A parade of Abraham Lincoln–related milestones began two years ago with the bicentennial of his birth and will conclude, temporarily at least, in 2015, with the 150th anniversary of his assassination. But interest in Lincolniana has thrived regardless of what the calendar says. The term, coined while Lincoln was alive, refers to an extraordinary range of collectibles that includes documents, photographs, flags, campaign ribbons, mourning keepsakes, and sculptures. “He’s a world phenomenon because of who he was,” says Daniel Weinberg, owner of the Abraham Lincoln Book Shop in Chicago. “There’s a reason there’s no Millard Fillmore Book Shop. Lincoln is just embedded in the culture.”
Lincolniana are unusual among collectibles in that they were produced in abundance, many are still in existence, and most of them remain valuable. Documents written or signed by Lincoln—who predated the typewriter and, of course, the autopen—fetch the highest auction prices. The record holder is a signed copy of the Emancipation Proclamation that Robert Kennedy purchased in 1964, when he was U.S. attorney general and responsible for enforcing newly passed civil rights legislation. Dubbed the “Kennedy-Lincoln Emancipation Proclamation,” it sold for about $3.8 million during a Sotheby’s auction in New York last December. The record previously belonged to a manuscript of Lincoln’s 1864 electoral victory speech, which drew a high bid of $3.4 million at a Christie’s sale in New York in 2009.
Though they are not exceptionally rare, signed photographs of Lincoln also attract serious collectors. One such photograph, an image of the president with his son Tad, offered in 2002 during a sale from the Forbes collection at Christie’s New York, commanded $358,000. Timing explains the bounty of Lincoln photographs. His first presidential campaign, in 1860, followed the advent of wet-plate negatives, which enabled the mass-production of photography displaying detailed images. Lincoln embraced this medium.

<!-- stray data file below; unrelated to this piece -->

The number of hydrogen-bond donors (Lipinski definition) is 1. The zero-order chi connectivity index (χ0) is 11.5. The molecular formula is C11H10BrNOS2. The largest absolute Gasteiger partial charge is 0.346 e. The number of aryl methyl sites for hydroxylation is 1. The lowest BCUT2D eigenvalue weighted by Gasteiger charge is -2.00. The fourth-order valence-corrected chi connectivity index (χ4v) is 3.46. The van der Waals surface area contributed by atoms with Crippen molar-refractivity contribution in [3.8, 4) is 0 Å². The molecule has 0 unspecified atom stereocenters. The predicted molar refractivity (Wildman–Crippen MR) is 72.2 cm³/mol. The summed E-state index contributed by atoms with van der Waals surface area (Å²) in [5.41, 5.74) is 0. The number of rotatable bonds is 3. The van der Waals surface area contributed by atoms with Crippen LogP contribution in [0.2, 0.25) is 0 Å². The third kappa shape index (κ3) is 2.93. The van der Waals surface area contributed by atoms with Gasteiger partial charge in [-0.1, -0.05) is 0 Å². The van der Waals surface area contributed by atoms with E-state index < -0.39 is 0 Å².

Lincoln’s possessions also provoke interest among collectors. At the same auction, a set of opera glasses believed to have fallen from Lincoln’s jacket after his assassination at Ford’s Theatre, drew a bid of $424,000. But apparently that price is near the maximum even the most macabre collector is willing to pay for the glasses. When they were offered again in June at a Sotheby’s New York sale, with a presale estimated value of $500,000 to $700,000, the bids failed to meet the glasses’ reserve price.
Not all of the valuable Lincolniana passed through the president’s hand. A Cowan’s Auctions sale in Cincinnati in 2010 included the commitment papers that formalized Robert Todd Lincoln’s confinement of his widowed mother to an insane asylum in 1875. They sold for $37,600, against a presale estimate of $8,000 to $10,000. Auction house owner Wes Cowan cites the sale of the papers as an example of how Lincoln rarities continue to come to market and command surprising prices. “Who would have thought these documents existed outside a courthouse?” he says. “You must never underestimate the vast amount of historical treasures in private hands in this country.”
Abraham Lincoln Book Shop, 312.944.3085, www.alincolnbookshop.com; Christie’s, 212.636.2000, www.christies.com; Cowan’s Auctions, 513.871.1670, www.cowanauctions.com; Sotheby’s, 212.606.7000, www.sothebys.com